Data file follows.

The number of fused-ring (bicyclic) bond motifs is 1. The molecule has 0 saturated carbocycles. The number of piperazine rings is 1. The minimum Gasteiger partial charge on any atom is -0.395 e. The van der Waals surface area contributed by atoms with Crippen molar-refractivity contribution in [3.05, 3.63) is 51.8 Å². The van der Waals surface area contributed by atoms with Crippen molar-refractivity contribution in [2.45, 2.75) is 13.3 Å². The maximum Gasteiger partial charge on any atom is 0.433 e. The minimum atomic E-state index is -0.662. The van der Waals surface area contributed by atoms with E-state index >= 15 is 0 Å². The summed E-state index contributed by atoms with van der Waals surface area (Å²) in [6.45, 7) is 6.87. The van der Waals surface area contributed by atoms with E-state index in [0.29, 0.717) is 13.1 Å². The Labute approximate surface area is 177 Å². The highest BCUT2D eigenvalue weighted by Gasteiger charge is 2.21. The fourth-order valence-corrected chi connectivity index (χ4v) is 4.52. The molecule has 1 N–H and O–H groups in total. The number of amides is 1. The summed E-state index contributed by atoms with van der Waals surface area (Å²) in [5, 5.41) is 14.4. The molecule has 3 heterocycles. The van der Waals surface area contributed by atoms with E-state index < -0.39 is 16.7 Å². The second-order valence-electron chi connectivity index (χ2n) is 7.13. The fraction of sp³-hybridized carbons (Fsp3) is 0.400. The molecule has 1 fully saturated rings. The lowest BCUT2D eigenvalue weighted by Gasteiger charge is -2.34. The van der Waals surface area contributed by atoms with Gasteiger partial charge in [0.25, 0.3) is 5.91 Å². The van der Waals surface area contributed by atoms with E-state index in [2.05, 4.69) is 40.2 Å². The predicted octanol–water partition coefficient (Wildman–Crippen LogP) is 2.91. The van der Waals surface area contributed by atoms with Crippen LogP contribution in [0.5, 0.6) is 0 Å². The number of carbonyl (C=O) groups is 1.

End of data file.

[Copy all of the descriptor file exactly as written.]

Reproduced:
The number of fused-ring (bicyclic) bond motifs is 1. The molecule has 0 saturated carbocycles. The number of piperazine rings is 1. The minimum Gasteiger partial charge on any atom is -0.395 e. The van der Waals surface area contributed by atoms with Crippen molar-refractivity contribution in [3.05, 3.63) is 51.8 Å². The van der Waals surface area contributed by atoms with Crippen molar-refractivity contribution in [2.45, 2.75) is 13.3 Å². The maximum Gasteiger partial charge on any atom is 0.433 e. The minimum atomic E-state index is -0.662. The van der Waals surface area contributed by atoms with E-state index >= 15 is 0 Å². The summed E-state index contributed by atoms with van der Waals surface area (Å²) in [6.45, 7) is 6.87. The van der Waals surface area contributed by atoms with E-state index in [0.29, 0.717) is 13.1 Å². The Labute approximate surface area is 177 Å². The highest BCUT2D eigenvalue weighted by Gasteiger charge is 2.21. The fourth-order valence-corrected chi connectivity index (χ4v) is 4.52. The molecule has 1 N–H and O–H groups in total. The number of amides is 1. The summed E-state index contributed by atoms with van der Waals surface area (Å²) in [5, 5.41) is 14.4. The molecule has 3 heterocycles. The van der Waals surface area contributed by atoms with E-state index < -0.39 is 16.7 Å². The second-order valence-electron chi connectivity index (χ2n) is 7.13. The fraction of sp³-hybridized carbons (Fsp3) is 0.400. The molecule has 1 fully saturated rings. The lowest BCUT2D eigenvalue weighted by Gasteiger charge is -2.34. The van der Waals surface area contributed by atoms with Gasteiger partial charge in [0.25, 0.3) is 5.91 Å². The van der Waals surface area contributed by atoms with E-state index in [2.05, 4.69) is 40.2 Å². The predicted octanol–water partition coefficient (Wildman–Crippen LogP) is 2.91. The van der Waals surface area contributed by atoms with Crippen LogP contribution in [0.5, 0.6) is 0 Å². The number of carbonyl (C=O) groups is 1.